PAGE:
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Category Archives: dinner and a show

a fleeting bloom in winter – gloAtl's performance at lenox square mall

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Lauri Stallings has a knack for befuddling audiences with her art. When I first heard of Bloom, the site-specific dance performance that would take place in the arteries of – of all places – Lenox Mall, my first response was a wrinkled brow and a head scratch. Why Lenox Mall? Why not a venue that would be more suited to the art form than a place characterized by crowded consumerism? Yet, I was intrigued enough to brave the weekend throngs and hellacious parking lot to catch a glimpse of gloAtl’s final performance of Bloom, which was set to begin at 4pm on Sunday.

At 4:15, a sizeable crowd of curious spectators gathered around a stark white dance floor that had been installed near the Starbuck’s at the center of the mall. Several more people – including yours truly – leaned over the banister of the mezzanine above, waiting for the spectacle to begin. Most people had no idea what they were even waiting for. “There’s a dance performance today,” I informed those who bothered to ask. One guy responded, “Oh, like America’s Best Dance Crew!?” He seemed a mite disappointed when I told him the show would be more ballet than b-boy.

After waiting several minutes with eyes trained on the stage, I noticed an out-of-place character in the crowd below. A svelte dancer clothed in a burlap-and-black tutu dress stood amidst the waiting onlookers; no one appeared to even notice she was there. Another dancer emerged from the crowd, crossed the stage and exited to the stairs leading to the second level of the mall, disappearing from view as quickly as she had appeared. Moments later, two more dancers emerged from the mass of shoppers, stretching limbs, twirling and executing elegantly awkward poses while mall patrons filed by with their shopping bags – some smiling, some oblivious, and some with confused looks on their faces. The befuddlement spread to the mezzanine quickly, especially when more than one dancer nudged between the upstairs onlookers, executing arabesques and fluid backbends over the edge of the railing.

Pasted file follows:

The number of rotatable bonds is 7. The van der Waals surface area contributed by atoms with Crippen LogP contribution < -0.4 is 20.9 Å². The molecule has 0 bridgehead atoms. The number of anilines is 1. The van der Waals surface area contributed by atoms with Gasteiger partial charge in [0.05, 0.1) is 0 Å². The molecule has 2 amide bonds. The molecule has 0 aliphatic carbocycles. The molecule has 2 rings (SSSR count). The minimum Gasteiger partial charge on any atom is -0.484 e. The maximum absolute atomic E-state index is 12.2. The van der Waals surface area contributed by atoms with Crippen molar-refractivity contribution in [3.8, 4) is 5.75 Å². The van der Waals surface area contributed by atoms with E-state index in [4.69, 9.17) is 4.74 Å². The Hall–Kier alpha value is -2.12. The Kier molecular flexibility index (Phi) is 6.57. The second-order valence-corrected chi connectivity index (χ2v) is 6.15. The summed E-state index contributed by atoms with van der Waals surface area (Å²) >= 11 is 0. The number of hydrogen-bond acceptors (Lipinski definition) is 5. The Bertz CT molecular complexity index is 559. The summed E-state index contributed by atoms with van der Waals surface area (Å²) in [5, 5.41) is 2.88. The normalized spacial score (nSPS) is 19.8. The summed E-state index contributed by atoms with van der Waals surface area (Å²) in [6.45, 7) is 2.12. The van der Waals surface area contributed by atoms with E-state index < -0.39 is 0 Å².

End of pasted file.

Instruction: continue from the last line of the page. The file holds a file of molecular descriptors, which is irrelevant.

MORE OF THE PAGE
The elimination of the barrier between a performer and an audience made for some profound observations. The crowd seemed to focus more on the dancers when they were in the designated performance space than they did when a dancer was literally performing right in front of their faces. I silently wondered whether the goal of Bloom was to remind us that art – like the blooming of a flower – is organic, and that we should be conscious of its presence all around us, instead of limiting it to a stage or a designated venue that proclaims, ‘herein lies art’.

Or perhaps the intent was to solidify gloAtl as a sort of fine arts flash mob that spreads this message of organic art appreciation throughout Atlanta.

Or maybe… the objective was simply to make people scratch their heads in between sips of their double shot, no foam macchiatos as they headed for their next retail fix.



a night of hedonism at apache cafe

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Hedonism. It’s more than just a clothing-optional resort in the Caribbean. And from now through February 22, you won’t need a plane ticket or a passport to experience it.

This past Monday, Apache Cafe hosted the opening for Hedonism IX, a once-a-year art show highlighting erotic art, live models, and sensual performances. Like the resort, the art show is for those who don’t mind seeing and showing their more, er… natural side. Unlike the resort, there’s no separate section for the prudes among us, so be sure to check your inhibitions at the door.

Atlanta-based photog Luladae Terefe was on hand to capture her vision of the night’s delightful debauchery, and was kind enough to share her stunningly beautiful images.

Prepare to be titillated. Cold shower optional.

 (click images to see full size)


Hedonism IX @ Apache Cafe
Mondays through February 22
64 3rd St. NW
Atlanta, GA 30308-1035